Immortal cell lines were a crucial discovery in biology and have brought forward medical fields in ways we could only have dreamed of 70 years ago. For decades we have known that there’s an issue with them, they can contaminate and take over other samples, which might produce incorrect results. Now researchers from Radboud University have estimated how many published papers have worked on mislabeled cell lines.
According to the study, published in PLOS One, almost 33,000 papers from 1955 to today are likely to feature research on incorrect cell lines. The estimate suggests that these papers could have been cited in half a million other papers. Although this is just a small percentage of the total number of papers in biology, it shows that cell line mislabeling is a serious issue.
"Most scientists don't intentionally publish findings on the wrong cells," lead author Serge Horbach, said in a statement. "It's an honest mistake. The more concerning problem is that the research data is potentially invalid and impossible to reproduce. What's even scarier is that we've known about these wrongly identified cells for half a century, yet many researchers aren't aware of this. New articles are published every week about misidentified cells."
Contamination can happen due to carelessness and often just using multiple cell lines on the same lab workbench might result in issues. Certain cell lines are incredibly tenacious and they take over other cultures given half the chance. So far researchers have found more than 451 cell lines that were completely taken over by other cells.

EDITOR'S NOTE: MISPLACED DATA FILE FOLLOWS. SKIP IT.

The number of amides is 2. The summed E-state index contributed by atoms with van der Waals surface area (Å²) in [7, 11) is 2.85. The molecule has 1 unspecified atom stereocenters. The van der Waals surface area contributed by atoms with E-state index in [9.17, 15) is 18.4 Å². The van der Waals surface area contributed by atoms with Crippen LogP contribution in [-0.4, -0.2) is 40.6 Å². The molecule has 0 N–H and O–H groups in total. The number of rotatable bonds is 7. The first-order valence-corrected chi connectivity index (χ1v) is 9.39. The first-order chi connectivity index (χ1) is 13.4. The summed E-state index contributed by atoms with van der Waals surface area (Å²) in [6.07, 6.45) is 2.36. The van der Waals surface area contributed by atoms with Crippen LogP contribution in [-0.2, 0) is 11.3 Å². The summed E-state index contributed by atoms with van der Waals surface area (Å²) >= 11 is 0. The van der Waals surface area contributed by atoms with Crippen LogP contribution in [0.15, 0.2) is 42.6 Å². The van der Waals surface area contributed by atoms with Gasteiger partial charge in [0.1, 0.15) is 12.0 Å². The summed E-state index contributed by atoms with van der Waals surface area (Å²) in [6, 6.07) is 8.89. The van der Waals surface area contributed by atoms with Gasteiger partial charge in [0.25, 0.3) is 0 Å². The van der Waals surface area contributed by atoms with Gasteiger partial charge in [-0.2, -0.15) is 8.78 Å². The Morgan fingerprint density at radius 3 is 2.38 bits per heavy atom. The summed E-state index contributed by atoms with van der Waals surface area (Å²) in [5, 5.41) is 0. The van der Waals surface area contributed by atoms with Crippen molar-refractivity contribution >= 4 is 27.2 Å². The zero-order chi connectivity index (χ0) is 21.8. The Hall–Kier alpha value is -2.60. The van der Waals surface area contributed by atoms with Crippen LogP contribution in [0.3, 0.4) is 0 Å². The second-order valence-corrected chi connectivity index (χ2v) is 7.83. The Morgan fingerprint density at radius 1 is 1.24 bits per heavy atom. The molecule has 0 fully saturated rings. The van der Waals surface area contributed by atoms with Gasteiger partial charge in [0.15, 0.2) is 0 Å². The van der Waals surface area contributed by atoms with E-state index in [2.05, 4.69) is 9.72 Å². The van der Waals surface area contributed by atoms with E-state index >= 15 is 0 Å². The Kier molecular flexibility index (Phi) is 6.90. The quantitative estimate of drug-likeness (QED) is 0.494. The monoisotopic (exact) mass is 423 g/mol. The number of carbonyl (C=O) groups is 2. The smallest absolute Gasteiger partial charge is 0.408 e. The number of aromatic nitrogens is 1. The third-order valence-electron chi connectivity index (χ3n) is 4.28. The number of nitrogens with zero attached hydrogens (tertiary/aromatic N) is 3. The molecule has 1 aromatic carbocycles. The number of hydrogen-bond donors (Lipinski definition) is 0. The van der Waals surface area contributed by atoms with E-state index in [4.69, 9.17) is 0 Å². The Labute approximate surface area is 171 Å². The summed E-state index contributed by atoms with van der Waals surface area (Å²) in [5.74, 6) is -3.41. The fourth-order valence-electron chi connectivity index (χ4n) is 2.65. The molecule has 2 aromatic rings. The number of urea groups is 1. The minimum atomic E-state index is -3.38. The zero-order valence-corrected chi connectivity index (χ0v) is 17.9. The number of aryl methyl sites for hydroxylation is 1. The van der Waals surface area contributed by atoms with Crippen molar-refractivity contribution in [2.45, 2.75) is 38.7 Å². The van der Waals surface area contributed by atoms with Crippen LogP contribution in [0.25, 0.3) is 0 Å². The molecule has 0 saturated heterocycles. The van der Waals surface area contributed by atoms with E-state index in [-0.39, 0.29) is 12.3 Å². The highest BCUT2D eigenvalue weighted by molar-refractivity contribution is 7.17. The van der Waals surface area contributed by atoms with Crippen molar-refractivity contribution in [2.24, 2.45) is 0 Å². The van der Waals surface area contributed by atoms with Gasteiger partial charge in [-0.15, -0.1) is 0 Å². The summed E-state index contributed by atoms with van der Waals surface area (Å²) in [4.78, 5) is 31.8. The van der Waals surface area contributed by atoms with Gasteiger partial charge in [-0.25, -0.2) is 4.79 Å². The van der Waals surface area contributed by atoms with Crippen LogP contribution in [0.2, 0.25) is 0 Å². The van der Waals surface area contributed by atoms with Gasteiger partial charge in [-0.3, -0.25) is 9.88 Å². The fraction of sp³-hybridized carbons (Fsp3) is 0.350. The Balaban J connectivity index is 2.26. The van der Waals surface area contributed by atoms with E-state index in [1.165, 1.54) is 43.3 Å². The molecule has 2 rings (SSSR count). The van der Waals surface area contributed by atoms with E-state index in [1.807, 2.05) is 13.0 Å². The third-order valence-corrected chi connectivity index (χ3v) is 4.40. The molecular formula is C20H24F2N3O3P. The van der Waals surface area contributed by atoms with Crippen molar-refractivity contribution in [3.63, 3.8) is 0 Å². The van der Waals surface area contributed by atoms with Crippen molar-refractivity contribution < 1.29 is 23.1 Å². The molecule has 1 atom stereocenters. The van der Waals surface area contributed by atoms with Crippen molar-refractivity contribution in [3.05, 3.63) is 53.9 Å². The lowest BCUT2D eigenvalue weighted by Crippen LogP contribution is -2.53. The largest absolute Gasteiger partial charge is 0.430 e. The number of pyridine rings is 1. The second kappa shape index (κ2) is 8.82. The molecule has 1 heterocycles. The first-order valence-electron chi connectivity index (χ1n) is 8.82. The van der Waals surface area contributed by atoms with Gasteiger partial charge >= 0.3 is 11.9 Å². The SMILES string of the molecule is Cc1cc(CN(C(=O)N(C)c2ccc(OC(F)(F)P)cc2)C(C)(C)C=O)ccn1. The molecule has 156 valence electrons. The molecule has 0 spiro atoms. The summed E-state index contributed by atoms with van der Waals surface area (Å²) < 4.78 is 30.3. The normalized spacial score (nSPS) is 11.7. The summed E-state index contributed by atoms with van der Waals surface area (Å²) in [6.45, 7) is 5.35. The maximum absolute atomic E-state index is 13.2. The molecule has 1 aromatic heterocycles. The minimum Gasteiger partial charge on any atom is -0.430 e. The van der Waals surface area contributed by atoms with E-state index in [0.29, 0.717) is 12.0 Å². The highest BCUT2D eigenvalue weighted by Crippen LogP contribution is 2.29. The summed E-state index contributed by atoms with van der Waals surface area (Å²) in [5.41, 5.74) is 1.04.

Another issue is where the cells come from. Cell distribution centers are often semi-privately owned and fear that disclosing such large-scale problems might hurt their reputation or finances. Although contamination is a problem, there are reasonable steps to solve it. Better protocols to avoid cross-contamination like hygienic fume cupboards and genetic testing could make the problem go away. But all of these require time and money.
"The scientists I spoke to said that was the biggest problem," co-author Willem Halffman added. "And to solve that problem, you either have to reduce the pressure to publish or require all researchers to carry out a genetic test before working with the cells."
"It's not our intention to damage anyone's reputation with this publication. It's about the overarching problem: what are we going to do about the mistakes that have been made? That's all we want to determine,” the authors stated.
The most famous cell line is the HeLa, named after Henrietta Lacks who died of cervical cancer in 1951. The cells were removed from her cancer without her knowledge or consent. These cells made the development of a polio vaccine possible, as well as many other medical developments.